The Problem With Parking in Bike Lanes


In DC and around the country, motorists continue to park in bike lanes, despite the fact that the practice is both illegal and unsafe. When a car is blocking a bike lane and a cyclist is forced into lanes of traffic, this disruption clearly presents a dangerous and avoidable situation for the cyclist as well as the drivers on the road.

As the District Department of Transportation continues to invest in cycling infrastructure, it also needs to continue to focus on enforcement. Here in the DC metro area, we are fortunate to have a growing network of bicycle lanes that makes traveling by bike safer, and helps to improve traffic congestion for all road users. However, the benefit of these bike lanes is negated if motorists violate the law and use the lanes as parking lanes, turning lanes*, or shortcuts.

*In certain areas, cars may merge into a bike lane to make a right or left turn. In these 'mixing zones,' both drivers and cyclists need to be very aware of the overlap.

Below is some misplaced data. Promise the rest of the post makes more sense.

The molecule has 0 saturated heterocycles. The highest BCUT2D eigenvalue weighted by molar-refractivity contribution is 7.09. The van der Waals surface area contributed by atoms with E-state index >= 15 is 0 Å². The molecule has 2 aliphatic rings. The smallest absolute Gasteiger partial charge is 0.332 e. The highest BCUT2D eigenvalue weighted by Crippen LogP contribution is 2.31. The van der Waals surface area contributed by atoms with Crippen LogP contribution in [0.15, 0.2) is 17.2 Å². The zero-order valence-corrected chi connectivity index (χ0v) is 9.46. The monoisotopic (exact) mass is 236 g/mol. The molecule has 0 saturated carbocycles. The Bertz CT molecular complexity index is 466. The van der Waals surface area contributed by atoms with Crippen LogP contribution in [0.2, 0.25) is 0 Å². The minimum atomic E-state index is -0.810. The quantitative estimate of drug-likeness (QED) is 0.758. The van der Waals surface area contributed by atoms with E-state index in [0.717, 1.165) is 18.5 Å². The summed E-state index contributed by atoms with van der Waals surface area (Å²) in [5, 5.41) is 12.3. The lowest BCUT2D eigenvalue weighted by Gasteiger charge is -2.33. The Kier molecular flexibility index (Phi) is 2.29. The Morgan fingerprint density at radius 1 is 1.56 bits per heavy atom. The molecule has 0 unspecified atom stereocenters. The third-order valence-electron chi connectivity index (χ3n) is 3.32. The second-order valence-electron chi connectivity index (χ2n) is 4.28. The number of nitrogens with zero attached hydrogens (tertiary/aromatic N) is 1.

According to the Washington Post, the number of tickets issued in the District has increased significantly over the last few years, jumping from approximately 730 tickets issued in 2010 to approximately 4,200 tickets issued in 2013. This nearly six-fold increase is certainly an encouraging sign, but if you ride regularly in the DC area, you know that we have not yet solved this problem. Take a ride down L Street on any given day and count the number of cars and delivery vehicles parked in the cycle lane. For many drivers, including commercial drivers, the $65 fine is well worth the risk of using a conveniently car-free bicycle lane as a temporary parking solution.

We need better enforcement by the Metropolitan Police Department, the Department of Public Works, and the District Department of Transportation. We need stiffer penalties for repeat offenders so that using bike lanes as parking lanes is not a financial risk worth taking. And we need drivers to understand that when they do block a bicycle lane, this decision forces cyclists into the road and puts both the cyclist and other drivers at risk. Be considerate, respect the law, and we can all travel safely and more efficiently on our shared roadways.